There are several dosage forms that can be used for pain management. One that I will share with you today is transdermal dosing, which has many advantages over the more familiar oral form.
Almost everything we swallow in the form of tablets or capsules are metabolized by the liver. If your body receptor sites “are looking for the drug and seeing the metabolite”, then the drug may not be picked up by the receptor site, and we may not receive the desired therapeutic effect or the full effect we were anticipating. There is also the potential problem of the stomach acid degrading the orally administered drug excessively, thus requiring us to use a higher dose. Up to 90% of an oral dosage form may not be available to the body’s receptor sites because of metabolism by the liver.
Local topical application allows us to deliver more drug to the problem site. We can use a lower dose than the oral dose because the drug is concentrated at the target site, and we are not dependent on a blood plasma concentration. Since we are using a lower dose topically, we can avoid potential side effects such as GI upset and, most of the time, sedation.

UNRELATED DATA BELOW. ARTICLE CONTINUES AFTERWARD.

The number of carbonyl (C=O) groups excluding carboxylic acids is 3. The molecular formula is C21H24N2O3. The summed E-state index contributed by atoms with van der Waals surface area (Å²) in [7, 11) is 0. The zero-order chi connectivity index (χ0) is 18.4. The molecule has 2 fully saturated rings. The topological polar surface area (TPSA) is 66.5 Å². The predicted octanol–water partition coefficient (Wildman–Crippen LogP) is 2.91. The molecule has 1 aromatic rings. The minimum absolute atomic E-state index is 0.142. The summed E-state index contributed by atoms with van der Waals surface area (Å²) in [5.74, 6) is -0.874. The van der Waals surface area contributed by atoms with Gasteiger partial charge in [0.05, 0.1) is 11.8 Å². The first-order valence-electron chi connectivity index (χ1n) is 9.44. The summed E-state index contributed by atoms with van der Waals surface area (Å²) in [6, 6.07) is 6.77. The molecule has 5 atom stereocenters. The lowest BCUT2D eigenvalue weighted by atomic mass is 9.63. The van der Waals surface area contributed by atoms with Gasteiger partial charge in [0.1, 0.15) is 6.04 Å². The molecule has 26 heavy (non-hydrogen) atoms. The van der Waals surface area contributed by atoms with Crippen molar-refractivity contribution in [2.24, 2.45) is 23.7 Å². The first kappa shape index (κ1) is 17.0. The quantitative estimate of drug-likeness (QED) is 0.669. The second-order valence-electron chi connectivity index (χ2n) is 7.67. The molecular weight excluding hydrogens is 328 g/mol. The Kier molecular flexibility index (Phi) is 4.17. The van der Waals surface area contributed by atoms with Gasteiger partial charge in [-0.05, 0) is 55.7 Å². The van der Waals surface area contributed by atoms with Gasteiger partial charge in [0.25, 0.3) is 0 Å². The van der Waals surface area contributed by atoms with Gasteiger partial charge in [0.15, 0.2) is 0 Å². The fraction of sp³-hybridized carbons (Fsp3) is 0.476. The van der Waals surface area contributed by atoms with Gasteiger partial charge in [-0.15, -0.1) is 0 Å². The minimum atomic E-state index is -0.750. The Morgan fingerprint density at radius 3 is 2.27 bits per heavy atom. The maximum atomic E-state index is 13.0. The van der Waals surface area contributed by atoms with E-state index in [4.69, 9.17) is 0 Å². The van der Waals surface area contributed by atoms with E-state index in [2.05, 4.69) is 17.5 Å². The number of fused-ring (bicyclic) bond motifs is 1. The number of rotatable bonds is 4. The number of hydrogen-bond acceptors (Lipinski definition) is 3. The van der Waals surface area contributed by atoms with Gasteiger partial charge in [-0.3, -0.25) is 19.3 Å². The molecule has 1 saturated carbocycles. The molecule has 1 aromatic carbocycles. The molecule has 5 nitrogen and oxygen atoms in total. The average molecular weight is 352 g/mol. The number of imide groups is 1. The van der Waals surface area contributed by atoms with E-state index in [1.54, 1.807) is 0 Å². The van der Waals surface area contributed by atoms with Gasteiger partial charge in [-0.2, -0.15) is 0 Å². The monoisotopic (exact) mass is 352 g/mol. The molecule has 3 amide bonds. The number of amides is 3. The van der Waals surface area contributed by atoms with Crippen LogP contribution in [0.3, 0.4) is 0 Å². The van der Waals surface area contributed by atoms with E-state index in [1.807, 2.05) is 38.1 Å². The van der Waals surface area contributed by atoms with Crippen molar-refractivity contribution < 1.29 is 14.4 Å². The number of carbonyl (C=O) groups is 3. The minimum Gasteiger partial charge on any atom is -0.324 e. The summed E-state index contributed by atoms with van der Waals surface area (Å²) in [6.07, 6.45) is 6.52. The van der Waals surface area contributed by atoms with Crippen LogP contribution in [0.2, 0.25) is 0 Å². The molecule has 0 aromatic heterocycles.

Transdermal medications are also useful when patients have trouble taking medications orally. The transdermal route can often eliminate the need for injectable therapy. Since transdermal administration avoids the first pass hepatic (liver) metabolism, this is a great choice for patients with impaired liver function.
We can include multiple drugs in our transdermal cream/gel so that we can target the many factors that can contribute to chronic pain into one dosage application. Some of the many meds that we can include in transdermal gel or cream dosing include antidepressants, anticonvulsants, antiarrhythmics, anesthetics, antiviral agents, NMDA receptor antagonists, and corticosteroids.
Some forms of chronic pain that transdermal medications are utilized for include: neuropathic (stinging, burning) pain, musculoskeletal pain, fibromyalgia, migraine, rheumatoid arthritis, osteoarthritis, shingles, nausea and vomiting, cancer pain, and Sports Medicine. Transdermal meds can be used alone or in combination with oral therapy. This gives a healthcare practitioner another tool in the quest for the treatment of both acute and chronic pain.
When properly compounded into an appropriate base such as a transdermal form, high concentrations in the subcutaneous tissues leads to a successful outcome. The skills of the compounding pharmacist and the choice of an appropriate base are critical to the success of the compound. Without a proper base, the compound, when applied, can leave a sticky, greasy feeling and may not absorb properly.
For more information on transdermal dosing, call Van Mol Family Pharmacy at (318) 443-7073.